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Sunday, March 29, 2015

(the) Records - s/t~, Crashes*

Name: The Records
Albums: s/t~, Crashes*
Years: 1979~, 1980
Style: Powerpop, Pub Rock, Glam
Similar Bands: Badfinger, Kinks, Byrds, Cheap Trick, Big Star
"One-Word" Review: Easy Going Harmonic Pop
Based Out Of: England
Label: Virgin, Atlantic Recording Company, Warner Communications
 The Records - Cover & Back
 The Records - Gatefold
 The Records - Lyrics & Record
 The Records - Sleeve & Record
 Crashes - Cover & Record
Crashes - Back & Record
The Records (1979)
  1. All Messed Up & Ready to Go 3:45
  2. Teenarama 4:00
  3. Girls That Don't Exist 3:38
  4. Starry Eyes 4:21
  5. Up All Night 4:33 /
  6. Girl  4:06
  7. Insomnia 3:00
  8. Affection Rejected 3:50
  9. Phone 3:20
  10. Another Star 4:38
Crashes (1980)
  1. Man With a Girl Proof Heart 2:47
  2. Hearts Will Be Broken 3:52
  3. Girl in Golden Disc 3:47
  4. I Don't Remember Your Name 3:38
  5. Hearts on Her Eyes 3:20/
  6. Spent a Week With You Last Night 3:09
  7. Rumour Sets the Woods Alight 3:06
  8. The Worriers  3:29
  9. The Same Mistakes 4:15
  10. Guitars in the Sky 4:08
Album Ratings (1-10): ~8.5
*8.5

Members & Other Bands:
John Wicks - Rhythm Guitar, Vox~* (Kursaal, Flyers, Rachel Sweet, Dave Nachmanoff, Josh Wink)
Huw Gower - Lead Guitar, Vox, Producer~ (The Ratbites from Hell, Rachel Sweet, Dragons, Magic Muscle, Carlene Carter, David Johansen, Graham Parker, Brian Copsey & The Commotion, Rick Springfield, Monks)
Phil Brown - Bass, Vox~* (The Janets, Rachel Sweet)
Will Birch - Drums, Vox, Producer~* (Kursaal Flyers, Rachel Sweet, The Paley Brothers, Richard Anthony)
Ian Gibbons - Keys~
Jude Cole - Guitar, Vox* (Moon Martin & The Ravens, Nugent, Del Shannon, Jewel, Lifehouse, Honeyhoney, Billie Myers, Beth Orton, Rocco Deluca)
Barry Martin - Guitars* (Kursaal Flyers, The Hamsters)
Robert John Lange - Producer~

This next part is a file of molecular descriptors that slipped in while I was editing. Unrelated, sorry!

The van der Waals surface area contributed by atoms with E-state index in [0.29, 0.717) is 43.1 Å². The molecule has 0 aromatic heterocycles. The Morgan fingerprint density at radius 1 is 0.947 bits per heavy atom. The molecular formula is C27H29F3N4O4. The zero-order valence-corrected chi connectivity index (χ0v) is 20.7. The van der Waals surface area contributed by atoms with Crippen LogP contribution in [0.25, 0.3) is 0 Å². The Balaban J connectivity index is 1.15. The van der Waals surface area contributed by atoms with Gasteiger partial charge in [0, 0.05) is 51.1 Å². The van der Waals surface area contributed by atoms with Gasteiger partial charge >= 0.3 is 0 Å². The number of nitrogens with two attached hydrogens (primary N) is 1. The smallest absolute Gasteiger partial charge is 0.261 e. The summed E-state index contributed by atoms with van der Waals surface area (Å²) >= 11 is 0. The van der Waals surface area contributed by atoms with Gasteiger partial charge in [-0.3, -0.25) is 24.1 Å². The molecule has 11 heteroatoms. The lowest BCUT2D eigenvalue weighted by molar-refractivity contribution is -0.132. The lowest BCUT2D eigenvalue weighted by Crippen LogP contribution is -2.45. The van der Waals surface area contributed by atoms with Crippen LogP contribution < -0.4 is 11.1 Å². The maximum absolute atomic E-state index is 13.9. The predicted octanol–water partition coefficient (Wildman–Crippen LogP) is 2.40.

Tim Friese-Greene - Producer~
Dennis Weinreich - Producer~
Bill Price - Engineer~
Dave Bellotti - Engineer~
Jeremy Green - Tape Op~
Richard Manwaring - Engineer~
Steve Prestage - Tape Op~
Peter Scarbrow - Management~
Neil Terk - Art Direction~
Wayne Maser - Photography~
Andy Cheeseman - Personal Management~
Craig Leon - Production, Engineer*
Gary Langan - Remix*
Mick Glossop - Producer, Engineer*

Unknown-ness:
I've never heard of the records, despite their generic and obvious name. I found these Records records at two different times. I really like the first album's packaging, with the gatefold cover and obvious record store artwork plus Robert Palmer-esq girl shopping and standing in front of ragged concert posters. I assume it will be a gritty pub rock band, and probably power pop mixed in.

Album Review: Power pop best describes The Records, with a touch of Glam. Their biggest hit, Starry Eyes, was from their first album, Shades in Bed, released in the US as a self-titled album, reaching Billboard’s #41. Crashes did not yield any singles, and the record company lost interest in the band. Birch turned to managing bands and started a sightseeing rock bus tour company in the UK. 


~“All Messed Up & Ready to Go” starts with a steady, confident beat. Power guitars and pulsing vocal delivery characterize the song. The verse guitar is like a less-bubblegummy “Last Train to Clarksville.” The start of the instrumental break sounds like the Talking Heads.
“Teenarama” was also a single, and their second best known song. The vocals are calm and collected, yet the music is very jittery. The vocals are harmonized in a very smooth way. The chorus reminds me of Cheap Trick, where it’s just the title showcased in chorus around some catchy, hooky, chugging power pop chords. It’s a solid Fountains of Wayne style song mixed with a little Jellyfish harmony.
“Girls That Don't Exist” starts with a simple Spoon like guitar and drum beat and an anticipational Dismemberment Plan bass line. After the first verse, the song takes more shape as a Tom Petty classic rock song. After the instrumental section, the lead vocals are supported by high pitch bee-gees like backing vocals. The song is an odd mix of a variety of musical styles combined very well.
“Starry Eyes” was a big hit in the US, even more so than the UK. This version was the original version, not the re-recorded one that’s on the UK Shades in Bed. The guitar that leads off the song is a jangely hook. The vocals start, and it has all the tempo of a Cheap Trick song. The song is a perfect looping verse-chorus with a natural transition back to the start. It is not overpowering or slight, but a nice energetic blend of melodic guitars and power pop. The guitar solo hook sounds like what the strikes tried to recreate.
“Up All Night” begins with a rotating psychedelic guitar melody, and the vocals are mixed nicely with a little echoing reverb. This is a side to side swaying, Beach Boys style, atmospheric ballad. Lots of higher pitched harmonized sections come together for the chorus, which retains a lazy yet aware vibe. It is just an easy to listen to, enjoyable sound.